One e-mail list I'm glad to be on is that of Nicholas Zamiska, the WSJ's most excellent health and science correspondent based in Hong Kong. (And best of all, he never sends me Chinese pornography or offers to enlarge any of my body parts.) He tips us off to an experiment by Nature Magazine* to open up the peer review process to any competent lector, not just the two or three reviewers assigned by the journal.
Authors who agree to it have their submitted manuscripts placed on this website, where anybody can download the PDF and where qualified people can then leave their own comments. (The comments are moderated so it ain't Eschaton. Sorry, Adrian Spidle.**)
While Nick's article (WSJ, Sept. 14, page B1) emphasizes some recent failures of the peer review system to weed out fraud, this new procedure isn't likely to help a whole lot with that problem and it really isn't intended to do that. The possible virtues of this experiment, in my view, include:
- It contributes to the democratization of science. Interested lay people, or experts in fields other than those covered by the articles on the site, can see what scientific work in progress looks like and how fellow scientists in the same field critique it. The discussions are bound to be quite technical and hard for non-experts to follow, but you can still glean a good bit of insight, I think. I would certainly consider using this as a resource in science classes, at the college level and even for bright high school students.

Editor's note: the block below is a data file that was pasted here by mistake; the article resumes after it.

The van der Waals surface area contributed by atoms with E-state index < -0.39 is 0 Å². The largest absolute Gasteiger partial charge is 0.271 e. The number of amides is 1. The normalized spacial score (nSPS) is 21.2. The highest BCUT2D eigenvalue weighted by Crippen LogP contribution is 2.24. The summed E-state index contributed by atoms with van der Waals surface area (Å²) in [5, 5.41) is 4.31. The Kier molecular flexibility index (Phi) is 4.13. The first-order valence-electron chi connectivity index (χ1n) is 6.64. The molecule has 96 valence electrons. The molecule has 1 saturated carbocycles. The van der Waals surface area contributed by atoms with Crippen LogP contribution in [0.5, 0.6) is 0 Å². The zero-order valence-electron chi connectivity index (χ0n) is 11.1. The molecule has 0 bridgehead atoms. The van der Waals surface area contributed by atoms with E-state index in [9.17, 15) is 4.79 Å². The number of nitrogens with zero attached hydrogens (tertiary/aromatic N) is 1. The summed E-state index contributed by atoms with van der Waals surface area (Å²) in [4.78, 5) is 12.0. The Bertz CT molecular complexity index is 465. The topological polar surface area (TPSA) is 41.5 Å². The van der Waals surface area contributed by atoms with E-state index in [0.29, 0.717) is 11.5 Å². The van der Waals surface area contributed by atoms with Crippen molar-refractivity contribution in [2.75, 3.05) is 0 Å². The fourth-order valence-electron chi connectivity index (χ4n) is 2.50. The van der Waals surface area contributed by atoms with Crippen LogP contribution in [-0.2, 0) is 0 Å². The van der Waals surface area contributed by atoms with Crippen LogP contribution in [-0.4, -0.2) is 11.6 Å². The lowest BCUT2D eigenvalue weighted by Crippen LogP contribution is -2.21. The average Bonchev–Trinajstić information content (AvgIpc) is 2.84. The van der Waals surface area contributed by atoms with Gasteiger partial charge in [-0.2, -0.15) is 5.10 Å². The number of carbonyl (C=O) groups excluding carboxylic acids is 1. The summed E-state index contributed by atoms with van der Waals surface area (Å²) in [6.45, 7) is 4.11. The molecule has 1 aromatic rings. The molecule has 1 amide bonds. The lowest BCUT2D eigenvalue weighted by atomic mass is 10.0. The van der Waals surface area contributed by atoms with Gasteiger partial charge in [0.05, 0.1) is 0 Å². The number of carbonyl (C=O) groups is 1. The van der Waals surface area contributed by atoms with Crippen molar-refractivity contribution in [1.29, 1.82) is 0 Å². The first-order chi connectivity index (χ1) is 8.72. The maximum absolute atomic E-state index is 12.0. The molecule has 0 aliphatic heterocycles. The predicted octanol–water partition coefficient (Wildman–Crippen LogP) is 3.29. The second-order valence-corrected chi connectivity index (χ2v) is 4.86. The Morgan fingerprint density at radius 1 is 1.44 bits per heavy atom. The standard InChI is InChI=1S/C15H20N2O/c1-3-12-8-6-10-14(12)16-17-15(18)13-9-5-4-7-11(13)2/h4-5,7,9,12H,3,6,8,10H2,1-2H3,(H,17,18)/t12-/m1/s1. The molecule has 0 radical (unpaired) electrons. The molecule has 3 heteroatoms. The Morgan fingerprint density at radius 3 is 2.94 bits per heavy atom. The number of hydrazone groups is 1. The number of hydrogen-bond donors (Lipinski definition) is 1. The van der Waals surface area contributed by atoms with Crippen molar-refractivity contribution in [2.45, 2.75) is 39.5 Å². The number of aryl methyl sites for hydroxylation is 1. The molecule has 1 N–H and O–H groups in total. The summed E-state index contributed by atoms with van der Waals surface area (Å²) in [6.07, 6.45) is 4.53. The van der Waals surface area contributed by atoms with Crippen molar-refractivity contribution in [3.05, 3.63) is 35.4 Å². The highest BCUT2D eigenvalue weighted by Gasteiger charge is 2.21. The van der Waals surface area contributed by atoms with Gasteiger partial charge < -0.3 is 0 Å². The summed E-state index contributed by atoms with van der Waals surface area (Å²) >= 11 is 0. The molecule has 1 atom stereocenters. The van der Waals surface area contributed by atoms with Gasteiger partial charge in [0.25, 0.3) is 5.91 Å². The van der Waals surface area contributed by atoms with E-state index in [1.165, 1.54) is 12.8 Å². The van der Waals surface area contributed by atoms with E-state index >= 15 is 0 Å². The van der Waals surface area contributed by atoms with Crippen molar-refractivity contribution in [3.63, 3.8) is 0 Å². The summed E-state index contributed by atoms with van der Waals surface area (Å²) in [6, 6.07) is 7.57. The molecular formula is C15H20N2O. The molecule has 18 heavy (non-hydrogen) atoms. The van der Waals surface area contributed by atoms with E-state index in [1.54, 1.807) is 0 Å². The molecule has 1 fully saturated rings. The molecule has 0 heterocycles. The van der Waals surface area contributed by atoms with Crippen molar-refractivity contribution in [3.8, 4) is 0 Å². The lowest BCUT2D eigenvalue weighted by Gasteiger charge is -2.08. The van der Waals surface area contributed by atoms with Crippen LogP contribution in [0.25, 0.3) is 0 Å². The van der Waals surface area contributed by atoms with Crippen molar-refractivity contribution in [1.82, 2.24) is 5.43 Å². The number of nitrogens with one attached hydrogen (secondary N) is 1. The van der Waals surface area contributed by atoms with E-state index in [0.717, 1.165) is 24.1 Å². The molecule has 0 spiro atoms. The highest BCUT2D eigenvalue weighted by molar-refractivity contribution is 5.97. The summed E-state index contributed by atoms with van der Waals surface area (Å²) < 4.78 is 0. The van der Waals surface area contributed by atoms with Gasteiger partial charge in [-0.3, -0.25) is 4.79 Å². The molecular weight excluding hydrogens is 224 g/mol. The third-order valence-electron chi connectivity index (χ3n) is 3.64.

- It can speed up discovery by giving the community of science early access to research. Publication can take months to a year or more, and meanwhile other scientists may be busy reinventing the wheel, or losing time by not having the results to build on.
- It can certainly improve the quality of published research by providing a broader range of critiques ahead of time. Again though, even a thousand readers can't necessarily detect fraud. Lies don't always give themselves away.
A downside is that jealousy or competitiveness could lead people to trash each other's work, but that's actually less of a worry than it is with the traditional peer review process, since commenters must identify themselves, whereas peer reviewers are anonymous. Another problem is that people could steal ideas, I suppose, though it's hard to see how they'd get away with that -- if the results are valid, they'll be published long before somebody else can repeat them and get them printed. Some scientists might prefer to hoard their own findings while they work on the next step, but I don't find that honorable -- the realm of the unknown is infinite, it's silly to try to keep some of it for yourself.
A more serious downside is that journalists or activists of one kind or another might seize on these unpublished findings and publicize them or try to use them for advocacy in some way, and it will turn out that they are rejected by the peer review process and are not truly valid. Once a wrong idea gets embedded in the culture, it's awfully hard to get rid of it. (No, taste buds for sweetness are not concentrated on the tip of the tongue.) Well, we'll see.
*and if you check out their web site, you can get free access to the much-ballyhooed report on the Neanderthal's purported last stand near Gibraltar.
** Adrian won the Rising Hegemon award for "most psychotic commenter" in 2004.